from The Linzee Family of Great Britain and the United States of America and the Allied Families of Penfold, Tilden, Wooldridge, Hood, Hunt, Amory, Browne, Evans, Vol. 2 by John William Linzee, 1917…
History now concedes the fact that Colonel William Prescott was the commander of the American Forces at the Battle of Bunker Hill. It is well to bear in mind that this action was not fought with the same military regard for details which prevailed at a later period, when the army had been thoroughly re‑organized, and its management reduced to a definite system. To a certain extent the battle was a democratic fight; and every man there having a common interest in the struggle did his best to bring about the desired result, without much thought of strict military rules. The various orders did not always go through regular channels; but it is a matter of history that Colonel Prescott was ordered by General Ward to fortify Bunker Hill,—or Breed’s Hill, which is the same for my purpose. The field of operations was on Massachusetts soil, and the command naturally would go to a Massachusetts officer. Before the event the chief actors never dreamed that on the result would turn the history of nations and even of the world; but such was the fact. A period of doubt and uncertainty among the patriots followed, and it took time to straighten out the lines of future action and to fill up the gaps in the plan.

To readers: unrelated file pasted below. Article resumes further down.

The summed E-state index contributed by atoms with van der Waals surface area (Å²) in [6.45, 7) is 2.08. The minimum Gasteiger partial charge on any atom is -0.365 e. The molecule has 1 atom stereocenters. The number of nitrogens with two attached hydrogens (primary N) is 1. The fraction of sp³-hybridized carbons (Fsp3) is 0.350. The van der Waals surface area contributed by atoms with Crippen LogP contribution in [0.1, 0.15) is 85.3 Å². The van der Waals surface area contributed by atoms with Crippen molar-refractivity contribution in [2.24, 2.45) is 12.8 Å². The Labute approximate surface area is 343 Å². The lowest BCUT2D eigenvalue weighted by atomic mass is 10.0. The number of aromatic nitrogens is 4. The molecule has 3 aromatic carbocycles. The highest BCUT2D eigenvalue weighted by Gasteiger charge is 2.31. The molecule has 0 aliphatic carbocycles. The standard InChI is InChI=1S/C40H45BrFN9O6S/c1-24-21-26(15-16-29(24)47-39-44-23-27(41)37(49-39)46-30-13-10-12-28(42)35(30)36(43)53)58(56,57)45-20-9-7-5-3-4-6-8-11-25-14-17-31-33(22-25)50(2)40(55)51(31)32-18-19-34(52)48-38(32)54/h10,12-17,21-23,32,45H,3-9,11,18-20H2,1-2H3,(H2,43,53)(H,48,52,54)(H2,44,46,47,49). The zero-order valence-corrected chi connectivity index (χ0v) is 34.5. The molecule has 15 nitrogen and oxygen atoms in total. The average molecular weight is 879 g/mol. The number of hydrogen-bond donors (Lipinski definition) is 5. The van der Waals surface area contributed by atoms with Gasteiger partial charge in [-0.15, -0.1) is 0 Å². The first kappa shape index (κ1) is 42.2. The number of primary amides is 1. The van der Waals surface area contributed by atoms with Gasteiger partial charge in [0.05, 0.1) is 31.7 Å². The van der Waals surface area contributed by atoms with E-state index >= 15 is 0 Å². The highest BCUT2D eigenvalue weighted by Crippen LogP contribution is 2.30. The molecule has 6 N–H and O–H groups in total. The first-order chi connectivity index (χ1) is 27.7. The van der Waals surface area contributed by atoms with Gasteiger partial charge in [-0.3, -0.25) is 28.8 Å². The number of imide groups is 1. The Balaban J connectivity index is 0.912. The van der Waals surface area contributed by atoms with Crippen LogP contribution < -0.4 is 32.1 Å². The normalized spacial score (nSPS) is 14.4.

The Battle proved to be the corner stone on which was founded our political government, now a world‑wide power.